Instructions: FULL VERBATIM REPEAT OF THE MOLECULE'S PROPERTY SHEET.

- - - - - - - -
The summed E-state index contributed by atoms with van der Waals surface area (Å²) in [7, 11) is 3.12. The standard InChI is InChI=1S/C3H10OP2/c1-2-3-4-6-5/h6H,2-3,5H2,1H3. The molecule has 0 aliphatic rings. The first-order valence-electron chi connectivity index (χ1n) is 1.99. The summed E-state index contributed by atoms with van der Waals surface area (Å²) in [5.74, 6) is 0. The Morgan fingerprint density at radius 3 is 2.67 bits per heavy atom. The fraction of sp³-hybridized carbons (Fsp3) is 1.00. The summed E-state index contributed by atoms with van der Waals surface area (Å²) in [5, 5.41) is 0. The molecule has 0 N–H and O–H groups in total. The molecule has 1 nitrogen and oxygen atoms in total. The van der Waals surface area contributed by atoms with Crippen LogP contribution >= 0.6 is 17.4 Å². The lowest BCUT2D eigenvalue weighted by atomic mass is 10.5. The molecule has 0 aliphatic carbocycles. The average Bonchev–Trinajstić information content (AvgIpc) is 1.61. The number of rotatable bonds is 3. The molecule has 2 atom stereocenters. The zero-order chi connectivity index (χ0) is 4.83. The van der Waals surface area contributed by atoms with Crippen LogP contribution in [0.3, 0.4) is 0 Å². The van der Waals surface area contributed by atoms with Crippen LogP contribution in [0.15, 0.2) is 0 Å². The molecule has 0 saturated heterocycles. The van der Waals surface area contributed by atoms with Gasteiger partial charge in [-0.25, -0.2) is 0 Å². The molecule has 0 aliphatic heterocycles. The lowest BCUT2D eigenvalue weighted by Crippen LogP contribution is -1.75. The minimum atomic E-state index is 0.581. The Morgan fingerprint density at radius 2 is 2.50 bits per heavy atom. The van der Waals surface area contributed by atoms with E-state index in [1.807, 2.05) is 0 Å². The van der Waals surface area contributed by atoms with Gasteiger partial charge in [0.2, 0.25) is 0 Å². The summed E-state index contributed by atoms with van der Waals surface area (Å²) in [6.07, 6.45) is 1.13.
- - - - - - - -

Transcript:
The summed E-state index contributed by atoms with van der Waals surface area (Å²) in [7, 11) is 3.12. The standard InChI is InChI=1S/C3H10OP2/c1-2-3-4-6-5/h6H,2-3,5H2,1H3. The molecule has 0 aliphatic rings. The first-order valence-electron chi connectivity index (χ1n) is 1.99. The summed E-state index contributed by atoms with van der Waals surface area (Å²) in [5.74, 6) is 0. The Morgan fingerprint density at radius 3 is 2.67 bits per heavy atom. The fraction of sp³-hybridized carbons (Fsp3) is 1.00. The summed E-state index contributed by atoms with van der Waals surface area (Å²) in [5, 5.41) is 0. The molecule has 0 N–H and O–H groups in total. The molecule has 1 nitrogen and oxygen atoms in total. The van der Waals surface area contributed by atoms with Crippen LogP contribution >= 0.6 is 17.4 Å². The lowest BCUT2D eigenvalue weighted by atomic mass is 10.5. The molecule has 0 aliphatic carbocycles. The average Bonchev–Trinajstić information content (AvgIpc) is 1.61. The number of rotatable bonds is 3. The molecule has 2 atom stereocenters. The zero-order chi connectivity index (χ0) is 4.83. The van der Waals surface area contributed by atoms with Crippen LogP contribution in [0.3, 0.4) is 0 Å². The van der Waals surface area contributed by atoms with Crippen LogP contribution in [0.15, 0.2) is 0 Å². The molecule has 0 saturated heterocycles. The van der Waals surface area contributed by atoms with Gasteiger partial charge in [-0.25, -0.2) is 0 Å². The molecule has 0 aliphatic heterocycles. The lowest BCUT2D eigenvalue weighted by Crippen LogP contribution is -1.75. The minimum atomic E-state index is 0.581. The Morgan fingerprint density at radius 2 is 2.50 bits per heavy atom. The van der Waals surface area contributed by atoms with E-state index in [1.807, 2.05) is 0 Å². The van der Waals surface area contributed by atoms with Gasteiger partial charge in [0.2, 0.25) is 0 Å². The summed E-state index contributed by atoms with van der Waals surface area (Å²) in [6.07, 6.45) is 1.13.